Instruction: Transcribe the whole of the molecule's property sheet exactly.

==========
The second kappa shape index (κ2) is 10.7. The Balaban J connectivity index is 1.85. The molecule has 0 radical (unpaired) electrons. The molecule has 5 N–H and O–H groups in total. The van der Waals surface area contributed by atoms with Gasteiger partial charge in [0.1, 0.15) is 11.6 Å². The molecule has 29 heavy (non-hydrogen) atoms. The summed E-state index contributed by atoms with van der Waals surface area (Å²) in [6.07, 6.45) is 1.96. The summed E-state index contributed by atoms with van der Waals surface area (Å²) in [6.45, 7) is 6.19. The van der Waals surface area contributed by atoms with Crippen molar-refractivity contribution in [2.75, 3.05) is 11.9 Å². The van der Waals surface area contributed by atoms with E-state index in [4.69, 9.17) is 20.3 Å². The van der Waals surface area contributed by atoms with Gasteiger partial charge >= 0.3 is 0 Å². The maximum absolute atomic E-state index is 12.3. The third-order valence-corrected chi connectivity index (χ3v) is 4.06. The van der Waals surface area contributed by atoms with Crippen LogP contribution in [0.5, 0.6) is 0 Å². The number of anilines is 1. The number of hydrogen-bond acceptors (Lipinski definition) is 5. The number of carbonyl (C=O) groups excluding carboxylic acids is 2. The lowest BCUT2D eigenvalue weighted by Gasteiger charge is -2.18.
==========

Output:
The second kappa shape index (κ2) is 10.7. The Balaban J connectivity index is 1.85. The molecule has 0 radical (unpaired) electrons. The molecule has 5 N–H and O–H groups in total. The van der Waals surface area contributed by atoms with Gasteiger partial charge in [0.1, 0.15) is 11.6 Å². The molecule has 29 heavy (non-hydrogen) atoms. The summed E-state index contributed by atoms with van der Waals surface area (Å²) in [6.07, 6.45) is 1.96. The summed E-state index contributed by atoms with van der Waals surface area (Å²) in [6.45, 7) is 6.19. The van der Waals surface area contributed by atoms with Crippen molar-refractivity contribution in [2.75, 3.05) is 11.9 Å². The van der Waals surface area contributed by atoms with E-state index in [4.69, 9.17) is 20.3 Å². The van der Waals surface area contributed by atoms with Gasteiger partial charge >= 0.3 is 0 Å². The maximum absolute atomic E-state index is 12.3. The third-order valence-corrected chi connectivity index (χ3v) is 4.06. The van der Waals surface area contributed by atoms with Crippen LogP contribution in [0.5, 0.6) is 0 Å². The number of anilines is 1. The number of hydrogen-bond acceptors (Lipinski definition) is 5. The number of carbonyl (C=O) groups excluding carboxylic acids is 2. The lowest BCUT2D eigenvalue weighted by Gasteiger charge is -2.18.